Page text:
Days after the mass shooting near a campus in Santa Barbara, Calif., state lawmakers have created a proposal that would push a “gun violence restraining order” to temporarily prevent mentally unstable people from buying or possessing firearms.

The bill is spearheaded by State Assemblyman Das Williams, a Democrat from Santa Barbara, who says that the law is meant to curb mass killings similar to the one that occurred last week in Isla Vista, leaving seven people dead. “If I was in Congress, I would be much more daunted about getting this passed,” Williams told CNN. “I think here in California, people have determined that enough is enough. We’re sick and tired of people dying in mass killings.”

If the law is passed, it would allow family members or friends of mentally unstable individuals to call the police to intervene, if there warning signs of potential violence. Police officers would be able to ask a judge to issue an order that would prevent the individual from buying or possessing guns. “It is not intrusive if the judge still has discretion over the matter at the end of the day,” Williams said. “And we believe that in this case — I’m not omniscient, I can’t tell you for sure that the tragedy would have been avoided — but what’s unique about this case is that the mother and father knew there was going to be a problem, and at this point, in current law, there’s no way for them to do something about it.”

After writing a 141-paged manifesto describing a tormented life of loneliness and rejection, as well as a deep-rooted hatred for females — particularly pretty blonde sorority girls — Elliott Rodger, the 22-year-old behind the violence, murdered three people in his apartment before shooting two women near campus and a man inside a deli. Despite the fact that Rodger had consistently posted deranged and concerning YouTube videos in which he sneeringly spoke of his desire to enact revenge on women, police officers and mental health experts who knew him did nothing to prevent any potential violence.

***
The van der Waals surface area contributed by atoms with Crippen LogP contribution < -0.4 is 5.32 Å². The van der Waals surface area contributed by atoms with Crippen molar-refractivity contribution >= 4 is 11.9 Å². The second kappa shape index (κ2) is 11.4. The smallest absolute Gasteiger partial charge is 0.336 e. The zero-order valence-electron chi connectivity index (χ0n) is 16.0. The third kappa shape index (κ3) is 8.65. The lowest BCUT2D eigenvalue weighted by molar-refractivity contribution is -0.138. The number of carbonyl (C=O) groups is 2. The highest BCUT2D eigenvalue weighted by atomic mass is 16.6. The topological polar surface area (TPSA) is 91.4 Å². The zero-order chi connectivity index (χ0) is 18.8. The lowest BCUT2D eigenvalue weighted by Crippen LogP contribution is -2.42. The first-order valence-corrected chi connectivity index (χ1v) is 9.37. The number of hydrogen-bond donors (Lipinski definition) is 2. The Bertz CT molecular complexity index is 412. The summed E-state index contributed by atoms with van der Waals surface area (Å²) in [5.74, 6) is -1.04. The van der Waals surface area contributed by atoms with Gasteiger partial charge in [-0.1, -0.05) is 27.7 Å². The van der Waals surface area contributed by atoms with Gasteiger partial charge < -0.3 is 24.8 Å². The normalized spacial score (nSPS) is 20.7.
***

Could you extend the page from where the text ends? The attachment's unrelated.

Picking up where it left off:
Rodger had received psychiatric care in the past and had been placed on medications, but he wrote about the futility of his therapy sessions: "My Psychiatrist ... Dr. Sophy ended up giving me the same useless advice that every other psychiatrist, psychologist, and counsellor had given me in the past. I don't know why my parents wasted money on therapy, as it will never help me in my struggle against such a cruel and unjust world."

Currently, there is no system in place that could stop a mentally unstable person from purchasing guns. “There’s no mechanism for the police or for the public or for a mental health professional to basically say, ‘we need to take a look at this individual,’ just like we might yank somebody’s driver’s license for acting recklessly,” Mel Robbins, CNN’s legal analyst, said.

As typically occurs in the aftermath of a mass murder, the media indulges in a conversation about the intersections of gun regulations and mental health. And while Rodger’s case was, like all the others, a complicated one defined by personal, psychiatric, and societal factors — it may be important for lawmakers to begin finding a solution that addresses both guns and mental health.

“Things must change,” Frida Ghitis writes on CNN. “The threshold for taking someone against their will for psychiatric evaluation needs to be lowered. Police need better mental health training. It must become easier to intervene when there are risks. Importantly, people who have mental illnesses that put them at risk of violence should be blocked from owning weapons.”

Richard Martinez, the father of one of the victims of the Isla Vista massacre, has become a voice for parents and other anti-gun activists, vowing to fight for tighter regulations on firearms. According to the NY Daily News, Martinez received a letter from Mark Barden, the father of one of the children killed at Sandy Hook. Barden wrote: "You will find your own path down this difficult road. But know that we are here for you and all of you who have been touched by this tragedy. Together we can and will build a safer world for all our children."